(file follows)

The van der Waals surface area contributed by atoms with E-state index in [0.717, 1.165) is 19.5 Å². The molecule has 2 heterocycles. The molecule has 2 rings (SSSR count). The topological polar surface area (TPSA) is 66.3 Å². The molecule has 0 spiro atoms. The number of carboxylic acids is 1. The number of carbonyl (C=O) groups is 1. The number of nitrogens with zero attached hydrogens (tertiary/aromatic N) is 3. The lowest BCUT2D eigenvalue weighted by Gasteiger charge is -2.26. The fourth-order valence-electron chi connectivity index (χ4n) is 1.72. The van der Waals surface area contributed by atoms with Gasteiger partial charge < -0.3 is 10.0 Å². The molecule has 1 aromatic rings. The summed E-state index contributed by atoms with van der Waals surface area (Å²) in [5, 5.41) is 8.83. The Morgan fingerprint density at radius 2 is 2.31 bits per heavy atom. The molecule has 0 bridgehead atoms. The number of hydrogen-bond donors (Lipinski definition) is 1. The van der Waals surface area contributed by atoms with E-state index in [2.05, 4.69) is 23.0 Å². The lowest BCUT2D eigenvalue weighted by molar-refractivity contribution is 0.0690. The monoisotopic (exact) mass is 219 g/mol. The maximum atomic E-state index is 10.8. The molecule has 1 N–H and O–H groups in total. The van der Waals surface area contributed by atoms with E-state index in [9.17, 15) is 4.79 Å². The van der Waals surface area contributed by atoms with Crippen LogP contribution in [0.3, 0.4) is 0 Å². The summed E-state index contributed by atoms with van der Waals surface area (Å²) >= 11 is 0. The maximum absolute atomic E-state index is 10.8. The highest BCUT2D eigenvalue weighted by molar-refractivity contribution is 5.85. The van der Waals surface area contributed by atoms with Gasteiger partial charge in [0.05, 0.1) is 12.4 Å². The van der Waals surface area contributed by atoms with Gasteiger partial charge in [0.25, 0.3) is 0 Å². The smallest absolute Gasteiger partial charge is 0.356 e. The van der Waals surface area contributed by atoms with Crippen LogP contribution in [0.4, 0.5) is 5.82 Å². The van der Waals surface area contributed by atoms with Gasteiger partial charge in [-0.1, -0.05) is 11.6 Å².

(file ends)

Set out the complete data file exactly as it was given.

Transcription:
The van der Waals surface area contributed by atoms with E-state index in [0.717, 1.165) is 19.5 Å². The molecule has 2 heterocycles. The molecule has 2 rings (SSSR count). The topological polar surface area (TPSA) is 66.3 Å². The molecule has 0 spiro atoms. The number of carboxylic acids is 1. The number of carbonyl (C=O) groups is 1. The number of nitrogens with zero attached hydrogens (tertiary/aromatic N) is 3. The lowest BCUT2D eigenvalue weighted by Gasteiger charge is -2.26. The fourth-order valence-electron chi connectivity index (χ4n) is 1.72. The van der Waals surface area contributed by atoms with Gasteiger partial charge < -0.3 is 10.0 Å². The molecule has 1 aromatic rings. The summed E-state index contributed by atoms with van der Waals surface area (Å²) in [5, 5.41) is 8.83. The Morgan fingerprint density at radius 2 is 2.31 bits per heavy atom. The molecule has 0 bridgehead atoms. The number of hydrogen-bond donors (Lipinski definition) is 1. The van der Waals surface area contributed by atoms with E-state index in [2.05, 4.69) is 23.0 Å². The lowest BCUT2D eigenvalue weighted by molar-refractivity contribution is 0.0690. The monoisotopic (exact) mass is 219 g/mol. The maximum atomic E-state index is 10.8. The molecule has 1 N–H and O–H groups in total. The van der Waals surface area contributed by atoms with E-state index in [9.17, 15) is 4.79 Å². The van der Waals surface area contributed by atoms with Crippen LogP contribution in [0.3, 0.4) is 0 Å². The summed E-state index contributed by atoms with van der Waals surface area (Å²) >= 11 is 0. The maximum absolute atomic E-state index is 10.8. The highest BCUT2D eigenvalue weighted by molar-refractivity contribution is 5.85. The van der Waals surface area contributed by atoms with Gasteiger partial charge in [0.05, 0.1) is 12.4 Å². The van der Waals surface area contributed by atoms with Gasteiger partial charge in [0.25, 0.3) is 0 Å². The smallest absolute Gasteiger partial charge is 0.356 e. The van der Waals surface area contributed by atoms with Crippen LogP contribution in [0.4, 0.5) is 5.82 Å². The van der Waals surface area contributed by atoms with Gasteiger partial charge in [-0.1, -0.05) is 11.6 Å².